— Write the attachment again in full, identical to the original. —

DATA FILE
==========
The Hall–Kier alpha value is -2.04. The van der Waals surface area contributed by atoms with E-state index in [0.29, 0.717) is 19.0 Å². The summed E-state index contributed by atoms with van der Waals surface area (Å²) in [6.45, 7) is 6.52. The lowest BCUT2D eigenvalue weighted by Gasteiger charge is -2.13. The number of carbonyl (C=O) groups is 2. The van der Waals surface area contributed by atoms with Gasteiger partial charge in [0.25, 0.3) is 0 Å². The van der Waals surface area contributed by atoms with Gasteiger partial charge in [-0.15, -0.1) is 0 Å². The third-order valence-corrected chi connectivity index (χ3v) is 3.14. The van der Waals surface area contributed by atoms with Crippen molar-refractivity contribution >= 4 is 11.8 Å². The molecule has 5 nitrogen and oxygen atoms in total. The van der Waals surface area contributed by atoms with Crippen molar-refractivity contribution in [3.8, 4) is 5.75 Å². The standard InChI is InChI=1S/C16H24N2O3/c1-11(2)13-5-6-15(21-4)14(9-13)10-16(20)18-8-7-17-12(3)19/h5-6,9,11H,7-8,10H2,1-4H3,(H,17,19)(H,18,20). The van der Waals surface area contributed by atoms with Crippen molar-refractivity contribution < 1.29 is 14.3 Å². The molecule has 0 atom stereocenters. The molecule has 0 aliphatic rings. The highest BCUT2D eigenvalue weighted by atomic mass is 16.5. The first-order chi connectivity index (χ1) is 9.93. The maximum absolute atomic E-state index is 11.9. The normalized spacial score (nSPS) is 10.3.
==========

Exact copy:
The Hall–Kier alpha value is -2.04. The van der Waals surface area contributed by atoms with E-state index in [0.29, 0.717) is 19.0 Å². The summed E-state index contributed by atoms with van der Waals surface area (Å²) in [6.45, 7) is 6.52. The lowest BCUT2D eigenvalue weighted by Gasteiger charge is -2.13. The number of carbonyl (C=O) groups is 2. The van der Waals surface area contributed by atoms with Gasteiger partial charge in [0.25, 0.3) is 0 Å². The van der Waals surface area contributed by atoms with Gasteiger partial charge in [-0.15, -0.1) is 0 Å². The third-order valence-corrected chi connectivity index (χ3v) is 3.14. The van der Waals surface area contributed by atoms with Crippen molar-refractivity contribution >= 4 is 11.8 Å². The molecule has 5 nitrogen and oxygen atoms in total. The van der Waals surface area contributed by atoms with Crippen molar-refractivity contribution in [3.8, 4) is 5.75 Å². The standard InChI is InChI=1S/C16H24N2O3/c1-11(2)13-5-6-15(21-4)14(9-13)10-16(20)18-8-7-17-12(3)19/h5-6,9,11H,7-8,10H2,1-4H3,(H,17,19)(H,18,20). The van der Waals surface area contributed by atoms with Crippen molar-refractivity contribution < 1.29 is 14.3 Å². The molecule has 0 atom stereocenters. The molecule has 0 aliphatic rings. The highest BCUT2D eigenvalue weighted by atomic mass is 16.5. The first-order chi connectivity index (χ1) is 9.93. The maximum absolute atomic E-state index is 11.9. The normalized spacial score (nSPS) is 10.3.